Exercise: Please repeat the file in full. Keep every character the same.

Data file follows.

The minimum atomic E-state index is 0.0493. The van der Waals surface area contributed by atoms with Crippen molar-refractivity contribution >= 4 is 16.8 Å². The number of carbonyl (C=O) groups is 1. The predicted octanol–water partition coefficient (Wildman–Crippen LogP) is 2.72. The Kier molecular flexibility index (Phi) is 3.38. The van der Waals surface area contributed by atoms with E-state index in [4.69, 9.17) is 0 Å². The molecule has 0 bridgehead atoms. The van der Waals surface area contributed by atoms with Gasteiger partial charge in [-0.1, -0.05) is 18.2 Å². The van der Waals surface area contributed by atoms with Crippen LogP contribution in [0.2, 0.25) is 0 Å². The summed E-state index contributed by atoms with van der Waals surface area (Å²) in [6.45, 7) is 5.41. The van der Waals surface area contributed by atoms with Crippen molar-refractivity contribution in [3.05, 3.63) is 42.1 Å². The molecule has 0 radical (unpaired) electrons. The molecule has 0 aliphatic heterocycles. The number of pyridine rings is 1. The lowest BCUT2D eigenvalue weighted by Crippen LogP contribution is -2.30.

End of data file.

The minimum atomic E-state index is 0.0493. The van der Waals surface area contributed by atoms with Crippen molar-refractivity contribution >= 4 is 16.8 Å². The number of carbonyl (C=O) groups is 1. The predicted octanol–water partition coefficient (Wildman–Crippen LogP) is 2.72. The Kier molecular flexibility index (Phi) is 3.38. The van der Waals surface area contributed by atoms with E-state index in [4.69, 9.17) is 0 Å². The molecule has 0 bridgehead atoms. The van der Waals surface area contributed by atoms with Gasteiger partial charge in [-0.1, -0.05) is 18.2 Å². The van der Waals surface area contributed by atoms with Crippen LogP contribution in [0.2, 0.25) is 0 Å². The summed E-state index contributed by atoms with van der Waals surface area (Å²) in [6.45, 7) is 5.41. The van der Waals surface area contributed by atoms with Crippen molar-refractivity contribution in [3.05, 3.63) is 42.1 Å². The molecule has 0 radical (unpaired) electrons. The molecule has 0 aliphatic heterocycles. The number of pyridine rings is 1. The lowest BCUT2D eigenvalue weighted by Crippen LogP contribution is -2.30.